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Most Helpful Customer Reviews on Amazon.com (beta)
68 of 71 people found the following review helpful
Courageous film making with a heart15 Jan. 2012
- Published on Amazon.com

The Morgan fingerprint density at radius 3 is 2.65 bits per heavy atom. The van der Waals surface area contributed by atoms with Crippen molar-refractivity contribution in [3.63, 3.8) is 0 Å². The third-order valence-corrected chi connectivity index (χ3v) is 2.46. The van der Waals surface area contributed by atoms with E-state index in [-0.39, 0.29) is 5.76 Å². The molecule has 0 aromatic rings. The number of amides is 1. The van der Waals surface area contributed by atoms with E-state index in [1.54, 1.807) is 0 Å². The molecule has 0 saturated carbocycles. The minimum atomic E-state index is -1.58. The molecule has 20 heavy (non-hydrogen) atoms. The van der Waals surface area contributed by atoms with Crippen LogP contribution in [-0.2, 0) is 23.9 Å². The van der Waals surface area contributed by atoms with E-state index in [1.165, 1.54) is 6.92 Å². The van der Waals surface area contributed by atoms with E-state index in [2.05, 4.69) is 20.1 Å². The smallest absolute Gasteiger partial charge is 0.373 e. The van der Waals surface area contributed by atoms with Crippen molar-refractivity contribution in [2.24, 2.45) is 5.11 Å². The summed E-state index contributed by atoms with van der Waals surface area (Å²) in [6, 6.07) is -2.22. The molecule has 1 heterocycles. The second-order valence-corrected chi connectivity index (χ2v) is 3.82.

Marketa Irglova and Glen Hansard were not prepared for what happened to them. Writing a devastatingly beautiful and emotionally honest love song "Falling Slowly" propelled a low budget labor of love "Once" to heights they hadn't imagined possible. The musical tale of two lonely people with bruised and battered hearts who meet on the streets of Dublin struck am emotional chord with movie goers and culminated with an Oscar win for "Best Song". It's hard to know how many fans of the movie even knew that the two were actual musicians and friends for many years, Mr. Hansard heads the critically heralded but under appreciated Irish band The Frames. He befriended the Irgl family while touring the Czech Republic and was immediately impressed with Marketa's musical abilities and did what he could to encourage her to develop her talent. The music chemistry between them is almost immediate and they develop a fruitful partnership. Glen feels at home in the Czech Republic and records a solo album entitled "The Swell Season" in Prague with Czech musicians and Marketa's songwriting and musical assistance. This is the first appearance of "Falling Slowly" prior to the film's release. During the filming of "Once", the two acknowledge that they are falling in love despite an 18 year difference in their ages. The two become "The Swell Season" with the members of The Frames comprising the remainder of the band. Marketa is young and inexperienced and finds herself unprepared for the life of a rock musician on the road. The attention and devotion of fans unnerves her a bit. She questions whether she deserves the attention and struggles to find a way to accommodate fans and understand what is happening to her. Glen is a seasoned road warrior and accustomed to shaking hands and posing for pictures and signing autographs. He fails to understand her trepidation and the first glimpse of discontent in their world is revealed. At the same time, we learn something of Glen's home life. His mother Catherine appeared in "Once" and is extremely proud of her son's success and his Oscar. She sees this as his crowning achievement. His father James is introduced and provides a glimpse into Glen that we've never seen before. James is a ex boxer of championship caliber who is drinking himself to death. James sees his son's success as a sort of redemption for his own life in which he failed to realize his dreams. Glen struggles with this burden and the idea that his father chooses to pass quietly. He tells his son that he will not burden him with the troubles he keeps inside him. It seems that the more successful The Swell Season becomes, the more difficult the success is for Glen to deal with. His mother chastises him for his indifference to his fame and his reluctance to regard the Oscar as a meaningful achievement. She tells him to think what he wants but he won't take her happiness in his accomplishments away. Guilt stricken over his behavior, he confides all of this to Marketa in a pivotal moment filmed in a Czech sidewalk cafe. Expecting empathy, he is shocked when Marketa sadly concludes that he isn't willing or perhaps able to be happy and that he will always find something to do battle with. He is mired in discontent and he sits quietly as she tells him that he wanted success as much as anyone and he worked hard for it and now he is choosing to turn and walk away from it. Their romantic relationship quietly ends but their devotion to each other remains and is sustained by the beautiful music they make together. It's a remarkably courageous decision by the pair to allow the documentary to be released even as they admit that seeing it makes them understandably a bit uncomfortable. It's as open and emotionally honest as a film can possibly get. It's a tribute to the filmmakers that the two become comfortable enough around them to allow so many vulnerable and unguarded moments in their life to be committed to film. This isn't some extension of reality television. This is some defining moments in two incredibly talented people's life. It's unlike anything I've ever seen before. Real life became a sadly beautiful work of art.